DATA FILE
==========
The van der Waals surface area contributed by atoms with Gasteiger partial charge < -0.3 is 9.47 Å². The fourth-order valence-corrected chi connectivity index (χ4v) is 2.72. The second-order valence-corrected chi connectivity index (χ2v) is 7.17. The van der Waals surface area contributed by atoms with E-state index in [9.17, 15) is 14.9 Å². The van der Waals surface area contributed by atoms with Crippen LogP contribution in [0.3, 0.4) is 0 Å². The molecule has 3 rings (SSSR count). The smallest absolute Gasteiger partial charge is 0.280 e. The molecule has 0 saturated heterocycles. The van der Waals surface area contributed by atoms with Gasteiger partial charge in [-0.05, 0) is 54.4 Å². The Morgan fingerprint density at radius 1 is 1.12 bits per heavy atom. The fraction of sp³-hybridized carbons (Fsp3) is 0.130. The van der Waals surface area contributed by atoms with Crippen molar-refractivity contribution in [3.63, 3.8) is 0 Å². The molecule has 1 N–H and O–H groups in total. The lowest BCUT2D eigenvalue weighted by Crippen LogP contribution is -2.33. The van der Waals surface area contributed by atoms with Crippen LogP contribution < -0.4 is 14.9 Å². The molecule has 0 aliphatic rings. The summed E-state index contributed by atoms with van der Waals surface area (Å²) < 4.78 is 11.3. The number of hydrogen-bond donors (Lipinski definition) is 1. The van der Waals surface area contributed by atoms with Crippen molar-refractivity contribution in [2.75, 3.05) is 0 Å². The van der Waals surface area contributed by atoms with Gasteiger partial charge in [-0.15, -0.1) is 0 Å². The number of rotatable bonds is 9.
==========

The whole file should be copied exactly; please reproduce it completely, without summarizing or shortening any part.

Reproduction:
The van der Waals surface area contributed by atoms with Gasteiger partial charge < -0.3 is 9.47 Å². The fourth-order valence-corrected chi connectivity index (χ4v) is 2.72. The second-order valence-corrected chi connectivity index (χ2v) is 7.17. The van der Waals surface area contributed by atoms with E-state index in [9.17, 15) is 14.9 Å². The van der Waals surface area contributed by atoms with Crippen LogP contribution in [0.3, 0.4) is 0 Å². The molecule has 3 rings (SSSR count). The smallest absolute Gasteiger partial charge is 0.280 e. The molecule has 0 saturated heterocycles. The van der Waals surface area contributed by atoms with Gasteiger partial charge in [-0.05, 0) is 54.4 Å². The Morgan fingerprint density at radius 1 is 1.12 bits per heavy atom. The fraction of sp³-hybridized carbons (Fsp3) is 0.130. The van der Waals surface area contributed by atoms with Crippen molar-refractivity contribution in [3.63, 3.8) is 0 Å². The molecule has 1 N–H and O–H groups in total. The lowest BCUT2D eigenvalue weighted by Crippen LogP contribution is -2.33. The van der Waals surface area contributed by atoms with Crippen LogP contribution < -0.4 is 14.9 Å². The molecule has 0 aliphatic rings. The summed E-state index contributed by atoms with van der Waals surface area (Å²) < 4.78 is 11.3. The number of hydrogen-bond donors (Lipinski definition) is 1. The van der Waals surface area contributed by atoms with Crippen molar-refractivity contribution in [2.75, 3.05) is 0 Å². The van der Waals surface area contributed by atoms with Gasteiger partial charge in [-0.15, -0.1) is 0 Å². The number of rotatable bonds is 9.